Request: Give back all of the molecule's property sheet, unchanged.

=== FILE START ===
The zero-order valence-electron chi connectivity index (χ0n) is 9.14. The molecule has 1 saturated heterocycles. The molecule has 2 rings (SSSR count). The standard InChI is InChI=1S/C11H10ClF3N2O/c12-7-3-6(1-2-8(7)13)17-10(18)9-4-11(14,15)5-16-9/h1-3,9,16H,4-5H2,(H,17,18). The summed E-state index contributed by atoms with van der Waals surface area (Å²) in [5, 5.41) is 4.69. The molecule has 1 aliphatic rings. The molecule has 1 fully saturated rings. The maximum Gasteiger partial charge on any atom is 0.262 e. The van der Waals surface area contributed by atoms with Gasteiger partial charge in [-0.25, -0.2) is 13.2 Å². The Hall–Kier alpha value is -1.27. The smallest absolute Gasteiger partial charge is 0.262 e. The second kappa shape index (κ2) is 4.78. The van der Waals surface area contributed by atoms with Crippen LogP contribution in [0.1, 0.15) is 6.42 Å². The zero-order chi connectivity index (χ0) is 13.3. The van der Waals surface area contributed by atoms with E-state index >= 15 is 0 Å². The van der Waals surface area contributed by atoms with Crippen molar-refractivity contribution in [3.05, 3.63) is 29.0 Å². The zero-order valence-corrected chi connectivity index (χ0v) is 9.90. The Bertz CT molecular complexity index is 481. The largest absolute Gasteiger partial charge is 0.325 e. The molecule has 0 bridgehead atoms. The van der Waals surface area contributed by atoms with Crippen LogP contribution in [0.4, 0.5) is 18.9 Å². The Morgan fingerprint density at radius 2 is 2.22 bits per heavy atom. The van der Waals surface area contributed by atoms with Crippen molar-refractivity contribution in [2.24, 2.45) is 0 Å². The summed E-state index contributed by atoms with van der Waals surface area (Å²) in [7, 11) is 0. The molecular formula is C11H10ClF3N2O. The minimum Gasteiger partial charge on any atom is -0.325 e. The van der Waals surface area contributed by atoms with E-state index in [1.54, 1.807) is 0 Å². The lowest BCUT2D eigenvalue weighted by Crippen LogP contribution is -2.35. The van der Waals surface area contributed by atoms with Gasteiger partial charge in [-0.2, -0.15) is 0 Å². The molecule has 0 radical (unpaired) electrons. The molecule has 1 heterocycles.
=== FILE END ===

The zero-order valence-electron chi connectivity index (χ0n) is 9.14. The molecule has 1 saturated heterocycles. The molecule has 2 rings (SSSR count). The standard InChI is InChI=1S/C11H10ClF3N2O/c12-7-3-6(1-2-8(7)13)17-10(18)9-4-11(14,15)5-16-9/h1-3,9,16H,4-5H2,(H,17,18). The summed E-state index contributed by atoms with van der Waals surface area (Å²) in [5, 5.41) is 4.69. The molecule has 1 aliphatic rings. The molecule has 1 fully saturated rings. The maximum Gasteiger partial charge on any atom is 0.262 e. The van der Waals surface area contributed by atoms with Gasteiger partial charge in [-0.25, -0.2) is 13.2 Å². The Hall–Kier alpha value is -1.27. The smallest absolute Gasteiger partial charge is 0.262 e. The second kappa shape index (κ2) is 4.78. The van der Waals surface area contributed by atoms with Crippen LogP contribution in [0.1, 0.15) is 6.42 Å². The zero-order chi connectivity index (χ0) is 13.3. The van der Waals surface area contributed by atoms with E-state index >= 15 is 0 Å². The van der Waals surface area contributed by atoms with Crippen molar-refractivity contribution in [3.05, 3.63) is 29.0 Å². The zero-order valence-corrected chi connectivity index (χ0v) is 9.90. The Bertz CT molecular complexity index is 481. The largest absolute Gasteiger partial charge is 0.325 e. The molecule has 0 bridgehead atoms. The van der Waals surface area contributed by atoms with Crippen LogP contribution in [0.4, 0.5) is 18.9 Å². The Morgan fingerprint density at radius 2 is 2.22 bits per heavy atom. The van der Waals surface area contributed by atoms with Crippen molar-refractivity contribution in [2.24, 2.45) is 0 Å². The summed E-state index contributed by atoms with van der Waals surface area (Å²) in [7, 11) is 0. The molecular formula is C11H10ClF3N2O. The minimum Gasteiger partial charge on any atom is -0.325 e. The van der Waals surface area contributed by atoms with E-state index in [1.54, 1.807) is 0 Å². The lowest BCUT2D eigenvalue weighted by Crippen LogP contribution is -2.35. The van der Waals surface area contributed by atoms with Gasteiger partial charge in [-0.2, -0.15) is 0 Å². The molecule has 0 radical (unpaired) electrons. The molecule has 1 heterocycles.